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Quantifying local diffusion in the rat lens by two-photon flash photolysis

M.D. Jacobs, C. Soeller, M.B. Cannell and P.J. Donaldson, Department of Physiology, The University of Auckland, Private Bag 92019, Auckland, New Zealand 92019.

The vertebrate ocular lens is an avascular organ composed of fibre-shaped cells that run from the anterior pole to the posterior pole of the lentoid mass. Often measuring several millimetres or more in diameter, the lens cannot rely on passive diffusion alone in order to maintain homeostasis and transparency. A model of lens micro-circulation has been proposed based upon external electrophysiological, and biochemical data (Donaldson et al., 2001). However, few functional studies to date have focused on transport mechanisms at varying depths within the lens mass. As a transparent tissue composed of highly ordered and regularly-shaped cells, the lens is an ideal system for studying intra- and intercellular transport by optical methods. We have applied two-photon microscopy and image analysis to lenses loaded with a caged fluorescent dye, in order to quantify local diffusion within and between fibre cells at varying depths. We have compared these functional results with our previous structural studies (Jacobs et al., 2001) to elucidate structure-function relationships of fibre cell transport.

Lenses were extracted from adult rats killed by CO2 asphyxiation in accordance with protocols approved by The University of Auckland Animal Ethics Committee. Lenses were cut in half through the equator and placed in a perfusion chamber containing intracellular medium and 1mM fluorescein bis-(5-carboxymethoxy-2-nitrobenzyl) ether (CMNB-caged fluorescein). The chamber was mounted on the stage of a confocal microscope modified for two-photon excitation. The two-photon laser beam bypassed the scanning system of the microscope and was focused inside a selected fibre cell to uncage the fluorescein by two-photon flash photolysis. Movement of the fluorescein away from this point source, both within and between cells, was imaged in real-time using confocal optics in x-y and line-scan modes. Data were written to hard disk and quantitative analysis of dye movement was performed using custom-written software.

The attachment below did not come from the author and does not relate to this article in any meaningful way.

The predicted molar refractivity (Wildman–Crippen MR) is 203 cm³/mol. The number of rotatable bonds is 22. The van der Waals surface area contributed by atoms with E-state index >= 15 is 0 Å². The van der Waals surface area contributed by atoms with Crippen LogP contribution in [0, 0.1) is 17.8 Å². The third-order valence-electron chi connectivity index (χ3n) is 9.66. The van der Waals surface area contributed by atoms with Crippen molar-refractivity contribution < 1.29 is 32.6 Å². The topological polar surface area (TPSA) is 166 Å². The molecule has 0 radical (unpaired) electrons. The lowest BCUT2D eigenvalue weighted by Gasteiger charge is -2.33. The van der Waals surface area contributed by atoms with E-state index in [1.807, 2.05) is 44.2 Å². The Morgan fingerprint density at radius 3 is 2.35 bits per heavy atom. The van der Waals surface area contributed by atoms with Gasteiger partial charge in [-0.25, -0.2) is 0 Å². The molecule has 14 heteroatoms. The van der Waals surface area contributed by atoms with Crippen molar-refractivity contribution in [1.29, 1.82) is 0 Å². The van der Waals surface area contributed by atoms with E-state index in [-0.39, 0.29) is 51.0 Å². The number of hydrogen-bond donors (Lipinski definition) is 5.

In the lens periphery the spread of the uncaged fluorescein was highly directional, corresponding to radial rows of fibre cells. Deeper in the lens (>300 μm) the cell-cell coupling was approximately isotropic around the cell targeted for photorelease. The directional cell-cell coupling observed at the periphery corresponded to the local expression pattern of gap junctions on opposite broad sides of the hexagonal fibre cells. The isotropic coupling deeper in the lens corresponded to the dispersal of gap junctions in older fibre cells. Quantitative image analysis allowed characterisation of the time courses of differential dye transfer between neighboring fibre cells in different regions of the lens. Cytosolic fluorescein diffusion coefficients were estimated by fitting diffusion equations and by comparison with numerical simulations. Taken together, our functional and structural data are consistent with a lens micro-circulation model in which gap junctions near the lens equator facilitate solute transport to the lens surface where appropriate ion channels and transporters are concentrated.

Donaldson, P., Kistler, J. & Mathias, R.T. (2001) News in Physiological Sciences, 16:118-123.

Jacobs, M.D., Soeller, C., Cannell, M.B. & Donaldson, P.J. (2001) Cell Communication & Adhesion, 8:349-353.

Support: The Marsden Fund of New Zealand, The University of Auckland Research Committee and The Wellcome Trust (UK).